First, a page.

Thursday, December 31, 2015


That college campus rapes are common in this country will surprise no one.  It only makes sense that this would be the case anywhere that so many young people are experiencing sudden personal freedom in an atmosphere chiefly characterized by easy access to alcohol and drugs.  What is shocking and surprising is just how poorly local and campus authorities handle reported assaults.

John Krakauer's Missoula, via a detailed look at the university town of Missoula, Montana, vividly illustrates just how difficult it is for rape victims to get justice in America's courts - especially if their abusers happen to be college athletes of local or national renown.   Missoula, home of the University of Montana, typifies the problem rape victims are likely to encounter in too many college towns across the country, and what Krakauer learned in his investigation of the city is important.  And sadly, what the author found explains why such a low percentage of rape victims even bother to report the assaults they suffer.

There is plenty of blame to go around for this chosen silence, some of it even accruing to the rape victims.  It is all too common that the victim of rape is under the influence of drugs or alcohol to the extent that memory of the rape is clouded and almost dreamlike.  Such victims are often not certain that they do not share some responsibility for the rape, and because the majority of rapes can be characterized as "acquaintance rapes," victims are reluctant to go public with the crime.  They may have known their rapists for years and now find it difficult to ruin the lives of someone they had considered a friend, someone they trusted to protect them, not do the opposite.

Missoula explores the specific cases of several women in that city, women who had the courage to bring charges against those who stole forever their sense of security and confidence in their surroundings.  All of the women whose cases are highlighted struggled with the decision to go public with what happened to them.  In most cases, they hid the truth from their parents and boyfriends as long as they could, and it was only when the psychological damage they suffered became obvious to others that they spoke of what happened to them.  And that is when their problems grew worse.

That is when the women had to deal with Missoula prosecutors who refused to bring a rapist to court unless they believed there was absolutely no way to lose the case.  The Missoula County Attorney's Office, as led by Kirsten Pabst and Fred Van Valkenburg, refused to file charges in the vast majority of rape cases presented to it by the Missoula Police Department for consideration.  Pabst, in particular, seems to have disregarded evidence that indicated a high chance that a crime had occurred because she was more concerned about keeping her personal Win-Loss record as near hundred percent as possible. 

Author Jon Krakauer
Even worse, the women, if those who raped them were University of Montana football players, faced the wrath of the local community.  How dare these women cause the record of the football team to be less than it would have been were the criminals who raped them allowed to remain on the playing field?  The victims were personally shunned and humiliated in public to a disgraceful degree intended to destroy them and to protect the men who raped them.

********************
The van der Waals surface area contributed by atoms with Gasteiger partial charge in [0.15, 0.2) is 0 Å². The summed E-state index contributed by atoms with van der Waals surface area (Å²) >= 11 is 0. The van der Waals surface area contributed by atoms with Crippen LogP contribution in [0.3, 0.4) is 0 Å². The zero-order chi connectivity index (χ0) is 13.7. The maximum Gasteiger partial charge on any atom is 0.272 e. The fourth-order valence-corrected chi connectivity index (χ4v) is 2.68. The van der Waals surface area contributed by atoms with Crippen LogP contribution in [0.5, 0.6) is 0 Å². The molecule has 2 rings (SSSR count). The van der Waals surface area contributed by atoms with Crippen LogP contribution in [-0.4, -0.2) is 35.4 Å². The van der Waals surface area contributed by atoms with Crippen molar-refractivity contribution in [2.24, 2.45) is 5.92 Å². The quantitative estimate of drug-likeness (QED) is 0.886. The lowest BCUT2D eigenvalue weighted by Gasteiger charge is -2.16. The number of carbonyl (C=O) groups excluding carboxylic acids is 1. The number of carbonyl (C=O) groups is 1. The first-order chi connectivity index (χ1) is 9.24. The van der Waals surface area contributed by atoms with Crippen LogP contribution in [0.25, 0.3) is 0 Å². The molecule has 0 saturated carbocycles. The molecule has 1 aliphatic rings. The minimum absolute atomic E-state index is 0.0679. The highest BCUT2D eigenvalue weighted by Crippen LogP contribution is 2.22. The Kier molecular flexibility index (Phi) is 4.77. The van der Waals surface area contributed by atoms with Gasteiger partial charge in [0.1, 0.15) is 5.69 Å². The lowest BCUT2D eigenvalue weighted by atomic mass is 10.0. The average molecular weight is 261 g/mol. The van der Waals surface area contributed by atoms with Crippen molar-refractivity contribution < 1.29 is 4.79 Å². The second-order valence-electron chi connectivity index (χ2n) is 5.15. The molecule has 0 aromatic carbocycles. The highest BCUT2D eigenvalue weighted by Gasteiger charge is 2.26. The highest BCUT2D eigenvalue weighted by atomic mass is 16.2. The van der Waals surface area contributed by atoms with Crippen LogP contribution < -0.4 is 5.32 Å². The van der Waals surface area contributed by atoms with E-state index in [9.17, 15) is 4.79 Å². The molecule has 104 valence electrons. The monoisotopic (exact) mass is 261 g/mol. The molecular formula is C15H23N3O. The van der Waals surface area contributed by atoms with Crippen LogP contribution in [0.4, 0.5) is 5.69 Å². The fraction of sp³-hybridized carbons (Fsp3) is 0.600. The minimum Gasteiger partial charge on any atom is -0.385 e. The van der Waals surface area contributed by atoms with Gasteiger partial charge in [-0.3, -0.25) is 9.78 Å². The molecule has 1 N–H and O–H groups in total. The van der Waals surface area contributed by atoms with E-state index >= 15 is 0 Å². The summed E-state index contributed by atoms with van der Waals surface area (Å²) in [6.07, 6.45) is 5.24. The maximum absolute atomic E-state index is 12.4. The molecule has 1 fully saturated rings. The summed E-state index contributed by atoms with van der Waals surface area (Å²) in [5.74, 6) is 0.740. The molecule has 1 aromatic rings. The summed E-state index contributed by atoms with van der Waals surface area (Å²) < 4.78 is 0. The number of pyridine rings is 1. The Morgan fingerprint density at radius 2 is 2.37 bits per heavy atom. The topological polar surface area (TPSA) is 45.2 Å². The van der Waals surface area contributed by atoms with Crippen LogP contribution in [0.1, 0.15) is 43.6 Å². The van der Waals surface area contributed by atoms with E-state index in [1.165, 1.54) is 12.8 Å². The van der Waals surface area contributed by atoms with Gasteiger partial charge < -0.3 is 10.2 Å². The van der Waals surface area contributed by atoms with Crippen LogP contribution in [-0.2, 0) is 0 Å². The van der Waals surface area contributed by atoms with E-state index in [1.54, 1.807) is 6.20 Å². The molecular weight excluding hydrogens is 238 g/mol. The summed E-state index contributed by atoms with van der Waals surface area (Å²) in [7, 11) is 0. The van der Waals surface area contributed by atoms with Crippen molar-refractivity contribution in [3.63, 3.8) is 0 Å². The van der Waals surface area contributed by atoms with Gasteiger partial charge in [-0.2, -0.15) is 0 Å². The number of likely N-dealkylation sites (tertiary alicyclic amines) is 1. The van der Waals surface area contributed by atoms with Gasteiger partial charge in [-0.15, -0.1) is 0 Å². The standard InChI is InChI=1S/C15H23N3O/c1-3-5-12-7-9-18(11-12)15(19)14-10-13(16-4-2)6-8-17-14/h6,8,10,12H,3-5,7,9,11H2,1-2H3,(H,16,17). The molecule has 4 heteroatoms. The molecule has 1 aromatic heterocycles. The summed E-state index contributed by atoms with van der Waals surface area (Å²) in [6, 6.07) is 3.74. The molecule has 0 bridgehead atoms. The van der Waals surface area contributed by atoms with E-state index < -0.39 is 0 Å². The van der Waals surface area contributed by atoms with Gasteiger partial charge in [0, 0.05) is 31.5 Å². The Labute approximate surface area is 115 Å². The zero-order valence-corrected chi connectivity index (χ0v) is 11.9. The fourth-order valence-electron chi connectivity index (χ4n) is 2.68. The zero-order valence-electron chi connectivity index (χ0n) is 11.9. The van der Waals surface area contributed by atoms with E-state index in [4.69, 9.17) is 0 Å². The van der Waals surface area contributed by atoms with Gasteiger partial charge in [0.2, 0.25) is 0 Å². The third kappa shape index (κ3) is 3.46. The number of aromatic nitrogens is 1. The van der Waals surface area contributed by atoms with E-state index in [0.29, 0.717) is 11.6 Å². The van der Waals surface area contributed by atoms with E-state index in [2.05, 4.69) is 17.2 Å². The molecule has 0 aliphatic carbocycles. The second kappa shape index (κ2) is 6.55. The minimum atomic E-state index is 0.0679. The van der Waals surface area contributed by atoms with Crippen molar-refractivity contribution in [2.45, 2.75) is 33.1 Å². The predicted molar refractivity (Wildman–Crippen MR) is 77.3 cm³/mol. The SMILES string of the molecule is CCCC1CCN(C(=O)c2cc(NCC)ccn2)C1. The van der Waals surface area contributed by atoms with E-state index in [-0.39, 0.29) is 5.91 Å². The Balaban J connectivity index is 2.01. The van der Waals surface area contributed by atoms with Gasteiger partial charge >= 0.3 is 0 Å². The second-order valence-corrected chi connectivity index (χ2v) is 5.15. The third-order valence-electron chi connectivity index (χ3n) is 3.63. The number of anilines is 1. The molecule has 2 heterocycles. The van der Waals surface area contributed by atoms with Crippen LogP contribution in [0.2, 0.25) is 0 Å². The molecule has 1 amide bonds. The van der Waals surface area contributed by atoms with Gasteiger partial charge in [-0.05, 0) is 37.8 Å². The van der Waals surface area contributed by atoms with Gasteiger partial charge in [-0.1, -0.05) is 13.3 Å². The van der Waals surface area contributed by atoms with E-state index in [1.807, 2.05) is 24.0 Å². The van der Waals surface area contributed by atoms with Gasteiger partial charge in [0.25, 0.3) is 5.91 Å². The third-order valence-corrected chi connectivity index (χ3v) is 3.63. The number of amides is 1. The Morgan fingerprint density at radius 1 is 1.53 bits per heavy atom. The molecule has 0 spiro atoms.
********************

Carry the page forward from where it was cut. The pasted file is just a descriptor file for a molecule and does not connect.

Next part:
Almost unbelievably, many of the people responsible for the horrible miscarriages of justice detailed by Krakauer are still in place in Missoula.  Some, particularly Kirsten Pabst, have actually benefitted from their abuse of the public's trust in them.  Pabst's behavior is so reprehensible and damning that she actively tried to keep Missoula from being published in April of 2015.  Her behavior, however, so greatly benefitted the football fans of Missoula, Montana, that voters there rewarded her with a more powerful position than the one she held at the time of the Department of Justice investigation that condemned her handling of rape investigations.

Missoula exposes the ugly truths about college campus rape.  But the book is also a disgusting reminder of how so many are willing to reward criminal behavior if looking the other way results in more wins for the local college football team -rape victim be damned.

Wednesday, December 30, 2015

Ebooks with Soundtracks and Sound Effects - Are They for You?

Depending on whom you listen to, ebook popularity is either fading or sales numbers for them have reached a plateau. Either way, that's probably good news for brick and mortar bookstores everywhere.  But don't expect ebook publishers and sellers to just sit back and watch what is happening to ebook sales.  Instead, publishers are looking for new ways to enhance the experience of reading an ebook - and what could be better, some of them say, than sound effects specifically produced for the ebook you are reading?

According to The Independent, popularity of soundtrack enhanced ebooks in the U.K. is second only to their popularity in the United States (where have I been on this one?):
So if ebook popularity has faded slightly, how have soundtracked books captured a growing market? Their growth, it seems, goes hand in hand with a resurgence in audiobooks and podcasts. Both have been given a leg up by improved access through iTunes and landmark releases such as the now-classic Stephen Fry-read Harry Potter series and true-crime genre-reinventing podcast Serial. It appears that we still want in-depth, long-form stories, simply in new and different ways from the printed page alone. Some 10 per cent of those surveyed by Nielsen said that they were willing to pay extra for new and interactive ebook features.